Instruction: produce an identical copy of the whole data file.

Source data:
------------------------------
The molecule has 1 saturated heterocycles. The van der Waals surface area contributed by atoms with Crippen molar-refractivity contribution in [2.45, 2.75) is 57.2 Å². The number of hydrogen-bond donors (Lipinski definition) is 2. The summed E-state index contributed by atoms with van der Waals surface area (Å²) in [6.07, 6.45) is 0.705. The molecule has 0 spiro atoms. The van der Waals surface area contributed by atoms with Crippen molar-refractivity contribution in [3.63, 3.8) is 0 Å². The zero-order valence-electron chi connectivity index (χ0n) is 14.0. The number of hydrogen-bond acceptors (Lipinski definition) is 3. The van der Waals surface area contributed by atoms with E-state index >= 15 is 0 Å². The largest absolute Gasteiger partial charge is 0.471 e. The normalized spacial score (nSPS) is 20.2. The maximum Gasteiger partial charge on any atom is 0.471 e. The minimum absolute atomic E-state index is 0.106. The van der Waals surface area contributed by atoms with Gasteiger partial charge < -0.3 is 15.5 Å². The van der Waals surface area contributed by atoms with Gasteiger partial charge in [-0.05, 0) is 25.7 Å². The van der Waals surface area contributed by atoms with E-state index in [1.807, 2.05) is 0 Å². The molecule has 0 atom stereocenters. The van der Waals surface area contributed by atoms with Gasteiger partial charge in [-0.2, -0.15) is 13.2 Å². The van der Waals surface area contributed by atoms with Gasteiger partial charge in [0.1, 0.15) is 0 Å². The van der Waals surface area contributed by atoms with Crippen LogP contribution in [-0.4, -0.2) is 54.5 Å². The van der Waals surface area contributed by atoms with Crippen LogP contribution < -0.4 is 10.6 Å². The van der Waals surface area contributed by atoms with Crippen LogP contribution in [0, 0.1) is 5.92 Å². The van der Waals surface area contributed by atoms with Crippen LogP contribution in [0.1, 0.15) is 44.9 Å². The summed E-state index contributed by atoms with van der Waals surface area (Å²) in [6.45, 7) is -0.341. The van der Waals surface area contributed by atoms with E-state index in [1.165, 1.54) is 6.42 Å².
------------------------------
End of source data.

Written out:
The molecule has 1 saturated heterocycles. The van der Waals surface area contributed by atoms with Crippen molar-refractivity contribution in [2.45, 2.75) is 57.2 Å². The number of hydrogen-bond donors (Lipinski definition) is 2. The summed E-state index contributed by atoms with van der Waals surface area (Å²) in [6.07, 6.45) is 0.705. The molecule has 0 spiro atoms. The van der Waals surface area contributed by atoms with Crippen molar-refractivity contribution in [3.63, 3.8) is 0 Å². The zero-order valence-electron chi connectivity index (χ0n) is 14.0. The number of hydrogen-bond acceptors (Lipinski definition) is 3. The van der Waals surface area contributed by atoms with E-state index >= 15 is 0 Å². The largest absolute Gasteiger partial charge is 0.471 e. The normalized spacial score (nSPS) is 20.2. The maximum Gasteiger partial charge on any atom is 0.471 e. The minimum absolute atomic E-state index is 0.106. The van der Waals surface area contributed by atoms with Gasteiger partial charge < -0.3 is 15.5 Å². The van der Waals surface area contributed by atoms with Gasteiger partial charge in [-0.05, 0) is 25.7 Å². The van der Waals surface area contributed by atoms with E-state index in [1.807, 2.05) is 0 Å². The molecule has 0 atom stereocenters. The van der Waals surface area contributed by atoms with Gasteiger partial charge in [-0.2, -0.15) is 13.2 Å². The van der Waals surface area contributed by atoms with Gasteiger partial charge in [0.1, 0.15) is 0 Å². The van der Waals surface area contributed by atoms with Crippen LogP contribution in [-0.4, -0.2) is 54.5 Å². The van der Waals surface area contributed by atoms with Crippen LogP contribution < -0.4 is 10.6 Å². The van der Waals surface area contributed by atoms with Crippen LogP contribution in [0, 0.1) is 5.92 Å². The van der Waals surface area contributed by atoms with Crippen LogP contribution in [0.1, 0.15) is 44.9 Å². The summed E-state index contributed by atoms with van der Waals surface area (Å²) in [6.45, 7) is -0.341. The van der Waals surface area contributed by atoms with E-state index in [1.165, 1.54) is 6.42 Å².